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I have a site that the developer died before he could fix some bugs in it apart from doing some site maintenance. The site was done using Joomla 1.5 some years ago. The owner likes the way it is designed I mean the template. After struggling to get the administrator password I log onto the Administrator account where I find a lot of errors that are showing due to the terminated support of some components and plugins. A scary error shows on top that Joomla 1.5 is no longer supported. I want to create a new site from scratch then add the few articles and components that I can from the old site. However the owner is ready for a change. He likes the interface and only wants me to fix the errors.

Migrating also has a number of obstacles. For instance I will not find templates, components and plugins that work like in the old site. Please enlighten me on how to go about this issue

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    I think you also need to remind your client of security vulnerabilities. I suspect you don't even have the unofficial hotfixes developed by Joomla members. Developers are trying to move forward with the time and it's hard when people like your client do not wish to. You WILL find templates and components – Lodder Nov 14 '16 at 9:42
  • Are all installed extensions have new / compatible version with latest Joomla version? – webchun Nov 14 '16 at 12:59
  • Many are not available on Joomla 3.3 platform – Jack Siro Nov 14 '16 at 13:43
  • I am not sure I understand what exactly you are asking. – FFrewin Nov 14 '16 at 13:44
  • Not to mention you should NOT migrate to 3.3 but to 3.6.4! – Mikan Nov 14 '16 at 18:19
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The best way to go about this issue is to persuade your client to undertake a migration to a modern stable version of Joomla (currently 3.6.4) or build a new site from scratch in case there is very little content. It may be and often is viewed by clients as unneccessary hustle and expense but in the long run it proves to be the best practice both for clients and webmasters.

Reasons to migrate

Step by step instruction on migrating J1.5 to 3.x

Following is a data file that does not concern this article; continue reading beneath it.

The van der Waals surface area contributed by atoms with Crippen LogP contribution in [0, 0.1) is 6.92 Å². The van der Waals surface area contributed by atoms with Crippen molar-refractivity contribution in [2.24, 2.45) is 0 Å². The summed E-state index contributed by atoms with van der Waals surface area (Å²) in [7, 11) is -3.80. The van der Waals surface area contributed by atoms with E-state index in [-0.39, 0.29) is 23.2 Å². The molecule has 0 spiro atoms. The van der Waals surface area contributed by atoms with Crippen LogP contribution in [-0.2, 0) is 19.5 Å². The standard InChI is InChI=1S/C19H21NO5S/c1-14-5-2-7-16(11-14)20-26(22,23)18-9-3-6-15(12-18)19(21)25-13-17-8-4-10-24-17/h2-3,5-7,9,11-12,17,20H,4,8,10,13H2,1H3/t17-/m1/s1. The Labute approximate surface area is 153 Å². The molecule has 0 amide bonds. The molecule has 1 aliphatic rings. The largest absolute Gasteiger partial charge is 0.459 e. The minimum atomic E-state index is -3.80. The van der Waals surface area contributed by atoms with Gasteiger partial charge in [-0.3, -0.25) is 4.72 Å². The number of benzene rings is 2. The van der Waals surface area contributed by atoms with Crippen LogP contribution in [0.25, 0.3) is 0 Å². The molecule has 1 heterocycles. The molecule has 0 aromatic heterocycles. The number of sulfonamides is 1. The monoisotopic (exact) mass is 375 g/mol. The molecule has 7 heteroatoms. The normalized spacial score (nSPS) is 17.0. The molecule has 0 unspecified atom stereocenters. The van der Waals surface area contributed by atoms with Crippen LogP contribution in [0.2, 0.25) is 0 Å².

This is very likely you would not find an exact match to the old extensions used on J1.5 especially design-like but you should be able to find the ones that function close enough. I would have been more specific if you told us what are the extensions that you need to replace.

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I recommend stabilising the current website while you work out how to migrate to the latest version.

Stabilise the Current Website

Backup the current website using Akeeba Backup or similar.

Upgrade to Joomla v1.5.26 (if the site isn't already on the latest version in the series) and apply all the relevant EOL patches which you can find at https://docs.joomla.org/Security_hotfixes_for_Joomla_EOL_versions.

Compile a list of the currently installed third party extensions.

Remove any third party extensions that are not being used.

Update the remaining third party extensions to the latest versions.

Check that none of the currently installed third party extension versions are listed in the VEL at https://vel.joomla.org.

Set the hosting to the latest version of PHP that Joomla 1.5 will run on (e.g. PHP 5.6 is usually fine but you will probably need to suppress "deprecated" warning messages.)

Migrate to the Latest Version of Joomla

Check on the template developer website whether there is a version of the template for the latest version of Joomla. If not there may be something similar from the same developer or another developer where you can add a custom CSS file to make it look like the current template.

Using the list of third party extensions from the previous step, investigate which extensions have equivalent versions for the latest version of Joomla and find substitutes for any extensions that have been discontinued since Joomla 1.5.

Depending on how many users, menus, categories, articles, contacts, modules, links and so on you have to migrate, decide whether to use a migration utility such as SP Upgrade or similar or whether it is practical to migrate items manually.

It is usually best to create the new website in a subdirectory e.g. /new until you are ready to make the new website live. This means you can take your time and test the new website thoroughly while the old website is still available to website visitors.

When the new website is ready, I recommend moving the current website into a subdirectory e.g. /old and the new website into the root folder so you still have the old website to refer to for a few weeks in case anything has been missed in the migration. (Remember to update the paths to the tmp and logs folders in Global Configuration).

Once the new website has been active for a few weeks and everything is working well, remember to delete the old version and you can then set the hosting to an up to date version of PHP.

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